In the circumstances and gruesome attack on my noble character and log history of disregarding to lodge proper cognizance despite being informed about such remarks on my person, I finally request you to direct to you subordinate to register an appropriate complaint and F.I.R. of outraging modesty of a woman/female, charges of passing lewd remarks and eve teasing, abusing, mischief, passing defamatory remake and false statement and rumour etc against me and Criminal Conspiracy etc. and further transfer it to C.B.I. against the above mentioned accused under the Relevant provisions of I.P.C. u/s. 354, 427, 500, 511 and also section 67/A and 69 of Information Technology Act 2000 etc. and investigate the matter as disclosed in the Complaint and find out the accused etc. and secure the dignified life & legal interest of the Complainant & in the interest of justice and Right to dignified life as guaranteed of the constitution for all the citizens to get justice.

Yours truly,
Rakhi Arun Sawant Adv. S. Ejaz A. Naqvi
(I have been told all the facts in Marathi before signature),

C.C.-1) DG.P.-Maharashtra 
2) Chairman, State Woman Commission, Mumbai/bandra for calling the accused Digvijay Singh for his lewd and anti woman remark and proper action.
3). Sonia Gandhi , President of Congress party, 10 Jan pat for taking appropriate action on the said accused Digvijat Singh for lovering image of a hindu Woman.

(Source: IBNLive)

Echoes of the past ring true in sound museum

The online Museum for Endangered Sounds stores long-forgotten gadget-based audio for today's networked generation.

Brendan Chilcutt wears oversized glasses and glances over his shoulder as he types.

"Imagine a world where we never again hear the symphonic startup of a Windows 95 machine… the textured rattle and hum of a VHS tape being sucked into the womb of a 1983 JVC HR-7100 VCR," he writes.

Chilcutt? Yes, Brendan Chilcutt. He is a fabrication, a "nerd mascot" dreamt up by three advertising students in their mid-20s who met at Virginia Commonwealth University's Brandcenter.

"Where will we turn for the sound of fingers striking QWERTY keypads? Tell me that," Chilcutt writes.
"And tell me: Who will play my GameBoy when I'm gone?"

It is this question which haunted the trio - Marybeth Ledesma, Phil Hadad and Greg Elwood - who came up with an idea to create an online museum for "endangered sounds".

Read more here...

Saturday 8 December 2012

Echoes of the past ring true in sound museum

The online Museum for Endangered Sounds stores long-forgotten gadget-based audio for today's networked generation.

Brendan Chilcutt wears oversized glasses and glances over his shoulder as he types.

"Imagine a world where we never again hear the symphonic startup of a Windows 95 machine… the textured rattle and hum of a VHS tape being sucked into the womb of a 1983 JVC HR-7100 VCR," he writes.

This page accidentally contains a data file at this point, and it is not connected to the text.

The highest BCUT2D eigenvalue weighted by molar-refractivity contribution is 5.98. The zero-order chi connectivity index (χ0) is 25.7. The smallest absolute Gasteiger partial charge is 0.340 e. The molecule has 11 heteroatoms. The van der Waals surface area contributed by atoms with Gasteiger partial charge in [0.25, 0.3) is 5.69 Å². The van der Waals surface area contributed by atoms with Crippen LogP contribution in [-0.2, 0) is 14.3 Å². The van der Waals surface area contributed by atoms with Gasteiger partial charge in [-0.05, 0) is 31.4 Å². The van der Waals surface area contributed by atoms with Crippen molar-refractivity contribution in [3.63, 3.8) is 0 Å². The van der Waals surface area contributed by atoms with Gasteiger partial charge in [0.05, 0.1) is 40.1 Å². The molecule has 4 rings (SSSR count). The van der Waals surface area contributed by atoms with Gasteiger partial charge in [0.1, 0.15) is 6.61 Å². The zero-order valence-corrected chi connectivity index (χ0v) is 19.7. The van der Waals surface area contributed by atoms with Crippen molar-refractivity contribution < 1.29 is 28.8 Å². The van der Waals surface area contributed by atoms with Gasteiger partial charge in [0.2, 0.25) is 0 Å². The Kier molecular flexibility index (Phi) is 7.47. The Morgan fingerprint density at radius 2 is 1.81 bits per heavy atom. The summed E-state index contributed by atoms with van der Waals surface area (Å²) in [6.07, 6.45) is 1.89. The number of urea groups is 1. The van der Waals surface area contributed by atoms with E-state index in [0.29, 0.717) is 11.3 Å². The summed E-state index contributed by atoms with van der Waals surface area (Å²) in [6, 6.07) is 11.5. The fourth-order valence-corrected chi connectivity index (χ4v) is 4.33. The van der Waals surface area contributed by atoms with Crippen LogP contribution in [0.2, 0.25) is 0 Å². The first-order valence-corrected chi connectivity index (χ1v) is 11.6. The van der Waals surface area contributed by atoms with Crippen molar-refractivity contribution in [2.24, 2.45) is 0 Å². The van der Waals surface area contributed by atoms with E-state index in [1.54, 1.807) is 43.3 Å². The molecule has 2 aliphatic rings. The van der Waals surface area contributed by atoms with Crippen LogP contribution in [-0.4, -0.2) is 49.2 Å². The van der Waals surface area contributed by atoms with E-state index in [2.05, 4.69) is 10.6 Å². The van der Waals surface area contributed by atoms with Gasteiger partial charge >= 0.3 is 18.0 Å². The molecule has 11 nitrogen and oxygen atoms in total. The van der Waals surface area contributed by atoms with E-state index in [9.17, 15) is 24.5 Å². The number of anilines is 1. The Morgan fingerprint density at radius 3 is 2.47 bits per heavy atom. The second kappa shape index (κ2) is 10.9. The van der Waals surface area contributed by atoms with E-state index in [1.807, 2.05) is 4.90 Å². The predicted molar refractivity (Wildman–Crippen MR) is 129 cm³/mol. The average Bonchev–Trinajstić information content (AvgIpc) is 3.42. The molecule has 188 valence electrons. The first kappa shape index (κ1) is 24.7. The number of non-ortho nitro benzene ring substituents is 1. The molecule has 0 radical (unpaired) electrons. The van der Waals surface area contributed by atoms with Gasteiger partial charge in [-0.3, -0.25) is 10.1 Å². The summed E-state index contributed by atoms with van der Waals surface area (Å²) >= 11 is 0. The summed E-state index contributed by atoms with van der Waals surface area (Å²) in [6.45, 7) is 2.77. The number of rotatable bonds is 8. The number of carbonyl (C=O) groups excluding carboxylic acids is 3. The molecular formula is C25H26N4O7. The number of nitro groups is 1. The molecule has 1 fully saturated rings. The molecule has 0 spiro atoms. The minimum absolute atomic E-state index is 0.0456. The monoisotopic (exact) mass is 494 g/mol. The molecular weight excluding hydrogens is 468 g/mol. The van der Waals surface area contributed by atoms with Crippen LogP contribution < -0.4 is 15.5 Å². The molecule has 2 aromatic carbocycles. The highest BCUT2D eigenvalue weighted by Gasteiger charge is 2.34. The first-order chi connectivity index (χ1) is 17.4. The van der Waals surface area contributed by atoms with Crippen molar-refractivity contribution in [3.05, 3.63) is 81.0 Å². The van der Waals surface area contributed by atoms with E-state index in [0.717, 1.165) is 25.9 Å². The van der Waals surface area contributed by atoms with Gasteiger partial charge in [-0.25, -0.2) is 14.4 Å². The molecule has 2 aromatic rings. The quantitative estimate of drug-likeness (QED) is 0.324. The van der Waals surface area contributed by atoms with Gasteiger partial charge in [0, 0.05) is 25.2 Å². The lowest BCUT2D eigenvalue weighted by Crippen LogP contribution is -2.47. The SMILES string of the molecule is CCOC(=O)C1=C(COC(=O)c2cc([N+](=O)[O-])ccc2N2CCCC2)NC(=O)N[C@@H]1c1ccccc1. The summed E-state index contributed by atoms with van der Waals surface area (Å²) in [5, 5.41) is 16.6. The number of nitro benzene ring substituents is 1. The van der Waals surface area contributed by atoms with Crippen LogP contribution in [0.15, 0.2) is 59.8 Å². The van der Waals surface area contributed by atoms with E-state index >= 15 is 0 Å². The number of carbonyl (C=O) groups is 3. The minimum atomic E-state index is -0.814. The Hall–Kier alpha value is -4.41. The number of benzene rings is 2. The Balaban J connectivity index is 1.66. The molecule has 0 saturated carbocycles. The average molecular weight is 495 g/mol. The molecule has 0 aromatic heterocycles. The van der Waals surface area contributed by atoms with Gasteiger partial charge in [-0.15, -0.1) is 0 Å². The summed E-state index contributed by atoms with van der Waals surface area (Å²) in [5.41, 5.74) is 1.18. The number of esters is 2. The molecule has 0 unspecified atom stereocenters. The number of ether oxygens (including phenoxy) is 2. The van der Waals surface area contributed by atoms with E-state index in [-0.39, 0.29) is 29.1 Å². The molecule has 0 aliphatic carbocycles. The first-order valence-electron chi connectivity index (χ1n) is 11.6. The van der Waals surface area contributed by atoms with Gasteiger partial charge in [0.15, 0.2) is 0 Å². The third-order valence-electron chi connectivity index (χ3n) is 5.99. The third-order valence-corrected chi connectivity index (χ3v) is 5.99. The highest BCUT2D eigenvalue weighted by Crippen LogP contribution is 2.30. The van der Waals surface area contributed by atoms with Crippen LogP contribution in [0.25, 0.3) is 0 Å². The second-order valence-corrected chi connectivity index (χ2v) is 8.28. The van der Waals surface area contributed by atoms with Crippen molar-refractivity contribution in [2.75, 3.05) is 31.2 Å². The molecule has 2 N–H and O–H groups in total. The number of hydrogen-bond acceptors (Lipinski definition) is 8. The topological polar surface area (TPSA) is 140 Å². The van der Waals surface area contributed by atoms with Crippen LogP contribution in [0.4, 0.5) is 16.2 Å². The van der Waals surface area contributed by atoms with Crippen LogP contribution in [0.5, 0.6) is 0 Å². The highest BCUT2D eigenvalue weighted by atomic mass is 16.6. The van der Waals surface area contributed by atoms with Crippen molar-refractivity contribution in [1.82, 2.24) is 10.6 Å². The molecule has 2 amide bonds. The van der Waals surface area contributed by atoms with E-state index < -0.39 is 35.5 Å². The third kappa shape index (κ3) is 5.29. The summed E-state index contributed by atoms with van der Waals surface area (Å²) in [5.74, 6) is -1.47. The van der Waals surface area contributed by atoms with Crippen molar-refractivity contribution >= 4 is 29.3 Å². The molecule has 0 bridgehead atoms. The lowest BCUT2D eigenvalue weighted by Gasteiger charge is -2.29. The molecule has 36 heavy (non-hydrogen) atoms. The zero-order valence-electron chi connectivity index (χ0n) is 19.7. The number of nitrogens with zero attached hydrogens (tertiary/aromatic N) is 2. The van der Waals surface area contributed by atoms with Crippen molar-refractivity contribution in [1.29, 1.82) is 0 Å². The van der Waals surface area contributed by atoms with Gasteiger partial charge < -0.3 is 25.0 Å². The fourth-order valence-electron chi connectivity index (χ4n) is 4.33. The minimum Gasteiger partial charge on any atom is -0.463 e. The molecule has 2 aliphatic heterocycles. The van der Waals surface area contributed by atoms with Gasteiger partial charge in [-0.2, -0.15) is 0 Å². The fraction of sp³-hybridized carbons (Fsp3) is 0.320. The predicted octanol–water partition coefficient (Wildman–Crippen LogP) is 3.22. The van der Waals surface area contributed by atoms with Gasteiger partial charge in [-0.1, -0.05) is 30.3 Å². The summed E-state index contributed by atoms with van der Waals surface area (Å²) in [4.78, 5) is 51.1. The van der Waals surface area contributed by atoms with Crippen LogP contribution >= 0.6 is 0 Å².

Chilcutt? Yes, Brendan Chilcutt. He is a fabrication, a "nerd mascot" dreamt up by three advertising students in their mid-20s who met at Virginia Commonwealth University's Brandcenter.

"Where will we turn for the sound of fingers striking QWERTY keypads? Tell me that," Chilcutt writes.

"And tell me: Who will play my GameBoy when I'm gone?"

It is this question which haunted the trio - Marybeth Ledesma, Phil Hadad and Greg Elwood - who came up with an idea to create an online museum for "endangered sounds".

The homepage of the Museum of Endangered Sounds houses audio clips and memories from many a long-forgotten childhood.

The museum, which started as a fun extracurricular project, was born out of a late-night snack session.

"The idea all started when we were on our way to a restaurant. Everyone was texting on the way there, but you could only hear Marybeth because she didn't have a smart phone. We heard her clicking while our texting was silent," explained Hadad, a 28-year-old from Boulder, Colorado.

"It was like an epiphany, because we realised how technology today is so silent and sleek. Then we thought of the opposite - how loud technology was when we were growing up," Hadad, a copywriter at Crispin Porter + Bogusky, told Al Jazeera.

Read more here.

Saturday 17 November 2012

Late marriages among Qataris cause concern

The country’s demographic policymakers have expressed concern over late marriages among Qataris, saying the practice is a hurdle in the way of achieving the target of a higher birth rate in the community.

A high of 43 percent of the targets related to population could not be achieved in the third phase due to lack of new directives to encourage marriage. 

The Permanent Population Committee (PPC) said in its annual report for 2012 released yesterday that it was working on a new law to set up a marriage fund for Qataris to encourage early marriages.

High cost of marriage is a major factor behind delayed marriages among the Qatari youth, the panel said.
“We are planning to launch an awareness drive among newly-wed couples and those who are planning to get married on the benefits of opting for small apartments as a temporary solution,” the report said.